Satellite optical communication systems seek to address the limitations of radio frequency communications. Laser communication allows for bandwidths unreachable with other wireless, long-distance communication technologies. Due to the narrow beam divergence, laser communications are secure, and further so when combined with Quantum Key Distribution. Moreover, the optical bands are licence-free compared to the overcrowded RF spectrum.

In Greece, an effort to establish a national network of optical ground stations was initiated recently. This has led to the kick-off of the “HellasQCI” project, co-funded by the European Commission and the Hellenic Republic. Three sites have been identified ass for the development of optical ground stations as part of “HellasQCI”, with one of them being the Holomondas Astronomical Station, owned by the Aristotle University of Thessaloniki (AUTh). Within HellasQCI, the Holomondas OGS is planned to operate as a permanent end node (HellasQCI-North), enabling Quantum Secure Communication from Thessaloniki to Athens and Heraklion in Greece or other sites in Europe.

A dedicated space segment, designed to operate and evaluate the existing HellasQCI nodes would provide invaluable expertise to Greek OGS owners, operators and stakeholders, accelerating the development of HellasOCI and closing the loop of expertise development for satellite-based optical communications in Greece. A dedicated CubeSat mission, hosting an optical communications payload is an ideal platform for this venture.

The main purpose of the mission will be to demonstrate the OGS network’s capabilities to communicate with satellites in Low Earth Orbit, by successfully achieving an optical link with the Holomondas and Chelmos stations. However, it will also demonstrate the ability of Greek academia and industry for building and operating an end-to-end optical space communications system, which is instrumental for further advancing HellasQCI. Finally, the expertise gained by operating both the space and ground segments will pave the way for participation in future missions and advanced concepts, adding to Europe’s pool of expertise on satellite-based laser communications.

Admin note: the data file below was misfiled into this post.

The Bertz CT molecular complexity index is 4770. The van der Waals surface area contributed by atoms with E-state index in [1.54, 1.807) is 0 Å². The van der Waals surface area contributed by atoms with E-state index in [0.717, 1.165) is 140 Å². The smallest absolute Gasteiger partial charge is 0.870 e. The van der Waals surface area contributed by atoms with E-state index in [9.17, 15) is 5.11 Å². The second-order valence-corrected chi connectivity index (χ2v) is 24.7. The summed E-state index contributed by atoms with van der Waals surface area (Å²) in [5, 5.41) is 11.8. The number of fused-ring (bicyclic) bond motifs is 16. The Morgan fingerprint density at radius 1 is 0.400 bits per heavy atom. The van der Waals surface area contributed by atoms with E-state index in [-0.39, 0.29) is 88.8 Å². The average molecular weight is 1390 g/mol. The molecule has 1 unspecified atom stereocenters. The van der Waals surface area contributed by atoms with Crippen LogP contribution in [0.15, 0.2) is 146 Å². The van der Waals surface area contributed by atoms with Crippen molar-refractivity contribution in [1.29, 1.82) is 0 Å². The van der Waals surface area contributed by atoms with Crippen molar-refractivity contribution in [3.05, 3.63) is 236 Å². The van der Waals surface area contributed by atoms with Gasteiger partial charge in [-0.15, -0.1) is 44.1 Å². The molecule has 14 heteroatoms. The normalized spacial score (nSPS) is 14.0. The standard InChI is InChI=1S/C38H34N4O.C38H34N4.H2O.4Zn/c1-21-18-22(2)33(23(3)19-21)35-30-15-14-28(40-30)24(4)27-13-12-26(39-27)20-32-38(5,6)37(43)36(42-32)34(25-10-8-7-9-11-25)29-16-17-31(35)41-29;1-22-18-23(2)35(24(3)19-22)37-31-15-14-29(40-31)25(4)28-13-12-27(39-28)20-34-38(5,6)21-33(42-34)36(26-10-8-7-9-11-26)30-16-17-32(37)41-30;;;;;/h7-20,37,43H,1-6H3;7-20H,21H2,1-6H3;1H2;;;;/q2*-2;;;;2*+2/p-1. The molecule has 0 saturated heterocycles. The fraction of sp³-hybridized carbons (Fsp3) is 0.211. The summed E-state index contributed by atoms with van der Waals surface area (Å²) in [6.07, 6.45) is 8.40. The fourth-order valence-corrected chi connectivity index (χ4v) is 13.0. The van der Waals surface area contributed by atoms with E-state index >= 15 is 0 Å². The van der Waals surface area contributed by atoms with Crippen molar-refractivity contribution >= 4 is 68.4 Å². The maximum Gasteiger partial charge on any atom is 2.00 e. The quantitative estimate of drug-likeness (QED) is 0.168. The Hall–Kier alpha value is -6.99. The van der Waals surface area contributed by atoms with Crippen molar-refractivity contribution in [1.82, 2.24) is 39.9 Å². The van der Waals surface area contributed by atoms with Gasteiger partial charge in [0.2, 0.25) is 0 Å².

The mission envisioned to achieve these outcomes is PeakSat, a 3U CubeSat mission that will be designed and assembled at AUTh. The mission is centred around the demonstration of advanced optical communications technology for both downlink and uplink, using the CubeSat platform. PeakSat will be composed primarily of COTS components with the inclusion of some in-house components. These in-house components can be used to create a completely reusable platform for CubeSat-based optical communications in the future.

Key Participants

The Principal Investigator of PeakSat is Prof. Alkiviadis Hatzopoulos and the Co-PI is Prof. Kleomenis Tsiganis, responsible for the Holomondas OGS development. They are faculty members of the Aristotle University of Thessaloniki, in the Electronics Laboratory of the School of Electrical and Computer Engineering and the Section of Astrophysics, Astronomy & Mechanics of the School of Physics, respectively. The two sections have coordinated their efforts towards a research proposal for an Optical Communications CubeSat mission built and operated by AUTh. For PeakSat, the Aristotle University of Thessaloniki will collaborate with Prisma Electronics SA, a hi-tech company based in Greece with space heritage.